BONN — A government organization chart will tell you Horst Teltschik is a civil servant, one of 128 in the West German buraucracy with the title "ministerial director."
The truth about Mr. Teltschik, however, extends beyond the organization chart. Far beyond.
Bright, ambitious and controversial, the 49-year-old bureaucrat is both Chancellor Helmut Kohl's main foreign policy adviser and a man who, after 18 years of working for Kohl in various capacities, has become one of his closest, most trusted aides.
The combination has made Teltschik a player in German foreign policy as the process of German unity begins to alter the political map of Europe.
"Seldom, if ever, has an official in the chancellery had so much influence in foreign affairs as Teltschik," summed up the prestigious Frankfurter Allegemeine Zeitung newspaper.
While Bonn political pundits like to describe Teltschik as Kohl's Henry Kissinger--a reference to Kissinger's years as the national security adviser in the Nixon White House--such a comparison is almost certainly overdrawn.
Although respected for his knowledge on security and foreign policy matters, Teltschik lacks the stature and accumulated depth of inside vision and scholarship that Kissinger brought to Nixon.
Still, the roles are similar.
"He's one of the few real conceptual thinkers in German foreign policy," noted a respected political analyst here. "He's the one who can put the detail into the larger framework."
Hans Joerg Sottorf, who has covered the chancellor for several years as a correspondent for the Duesseldorf economic daily Handelsblatt, puts it differently:
"They (Kohl and Teltschik) fit so well together because they are so different," he said. "Kohl has the political instincts of what is possible, but Teltschik is the idea man, the strategist who can package the concept.'
Teltschik, for example, authored Kohl's famous 10-point program last November that became the first clear blueprint for German unity within a more unified Europe.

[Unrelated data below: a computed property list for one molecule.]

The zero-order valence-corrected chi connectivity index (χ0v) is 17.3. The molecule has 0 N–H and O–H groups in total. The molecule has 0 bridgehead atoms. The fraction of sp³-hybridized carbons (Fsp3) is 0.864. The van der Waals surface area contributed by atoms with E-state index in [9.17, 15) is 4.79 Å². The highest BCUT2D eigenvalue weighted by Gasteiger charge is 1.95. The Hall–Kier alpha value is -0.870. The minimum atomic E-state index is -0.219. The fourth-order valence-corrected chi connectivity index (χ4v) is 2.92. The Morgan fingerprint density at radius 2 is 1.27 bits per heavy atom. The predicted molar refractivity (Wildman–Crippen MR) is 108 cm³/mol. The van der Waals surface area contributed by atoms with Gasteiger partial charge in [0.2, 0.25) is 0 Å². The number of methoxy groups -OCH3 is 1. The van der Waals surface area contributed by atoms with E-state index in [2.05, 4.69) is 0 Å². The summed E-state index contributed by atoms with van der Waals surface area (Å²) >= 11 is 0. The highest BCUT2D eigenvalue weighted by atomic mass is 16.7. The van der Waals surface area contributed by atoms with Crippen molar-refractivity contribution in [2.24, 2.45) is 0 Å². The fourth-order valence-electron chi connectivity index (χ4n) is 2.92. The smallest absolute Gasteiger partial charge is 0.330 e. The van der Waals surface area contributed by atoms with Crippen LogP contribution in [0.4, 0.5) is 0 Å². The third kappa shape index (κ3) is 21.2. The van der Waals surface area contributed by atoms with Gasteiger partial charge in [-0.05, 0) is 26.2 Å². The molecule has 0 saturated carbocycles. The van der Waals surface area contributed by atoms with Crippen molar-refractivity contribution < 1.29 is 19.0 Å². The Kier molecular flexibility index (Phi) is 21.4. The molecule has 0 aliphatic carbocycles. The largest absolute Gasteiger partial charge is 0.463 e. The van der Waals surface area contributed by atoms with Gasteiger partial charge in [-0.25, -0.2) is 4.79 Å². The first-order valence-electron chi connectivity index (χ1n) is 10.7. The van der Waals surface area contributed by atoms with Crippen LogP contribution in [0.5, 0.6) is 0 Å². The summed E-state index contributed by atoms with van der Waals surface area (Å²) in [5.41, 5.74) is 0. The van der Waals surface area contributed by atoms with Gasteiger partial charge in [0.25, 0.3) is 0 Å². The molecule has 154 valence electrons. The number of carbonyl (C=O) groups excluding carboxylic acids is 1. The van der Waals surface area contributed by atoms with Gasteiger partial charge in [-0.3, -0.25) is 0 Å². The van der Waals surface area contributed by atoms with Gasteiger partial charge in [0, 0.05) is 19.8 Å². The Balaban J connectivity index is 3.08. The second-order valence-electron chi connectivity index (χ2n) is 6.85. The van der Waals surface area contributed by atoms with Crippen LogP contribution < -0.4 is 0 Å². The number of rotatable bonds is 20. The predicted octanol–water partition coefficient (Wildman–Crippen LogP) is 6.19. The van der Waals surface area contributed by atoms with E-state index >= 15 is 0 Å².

That speech cast German unification for the first time as a near-term issue and proposed a confederated relationship between the two Germanys as an interim step toward eventual unity.
"With that speech the chancellor took the lead on the issue of unification--domestically and internationally," Teltschik said during an hourlong interview in his chancellery office. "We were heavily attacked for it (domestically), but internationally, it couldn't have surprised France or others. They've known for years the chancellor has been for reunification. What we tried to do is elaborate a concept of how to manage it."
When Kohl travels abroad, Teltschik is rarely far away.
In Moscow last February, he drafted the chancellor's statement welcoming Soviet leader Mikhail S. Gorbachev's green light on unity.
Two weeks later, he was the lone policy adviser to accompany Kohl for a weekend meeting with President Bush and Secretary of State James A. Baker III at Camp David, Md.
Teltschik was born in the Sudetenland in 1940, in what is now Czechoslovakia, and his family became part of the wave of German refugees forced to flee west in the wake of the Nazi collapse.
He studied political science, contemporary history and civil law at the Free University in Berlin before heading a Christian Democrat working group on inner-German and foreign policy matters.
Kohl picked him out of the party apparatus in 1972 to write speeches and run his office as premier of the West German state of Rhineland Palatinate.
The two have been together since.
When Kohl became chancellor in October, 1982, his inexperience in foreign affairs and an alleged mistrust of the Foreign Ministry led him to break with a long-held tradition that the Foreign Ministry supplied the chancellory's foreign affairs adviser.
He brought Teltschik instead.
Those who know them both say Teltschik fashioned a Kohl foreign policy from a few general concepts that Kohl inherited mainly from the country's first Christian Democratic chancellor, Konrad Adenauer: strong relationships with France and the United States, commitments to the European Community and the Atlantic Alliance and reconciliation with old enemies.
The work provided Kohl with enough to keep abreast of his highly experienced Foreign Minister, Hans-Dietrich Genscher.
But as is true with the man he serves, hard-edged comments occasionally land Teltschik in controversy.
Some members of Genscher's Free Democrats, who are the junior partners in Kohl's ruling coalition, recently demanded Teltschik's head for what they perceived as his slight of Soviet Foreign Minister Eduard A. Shevardnadze. Responding to the Soviet official's prediction that Germany unity would probably take years to achieve, Teltschik quipped publicly that Shevardnadze would be surprised how fast unity comes.
"I was attacked that I can't speak in such a way to a foreign minister like Schevardnadze," Teltschik said, "but that's crazy, because I'm sure he's heard much worse things."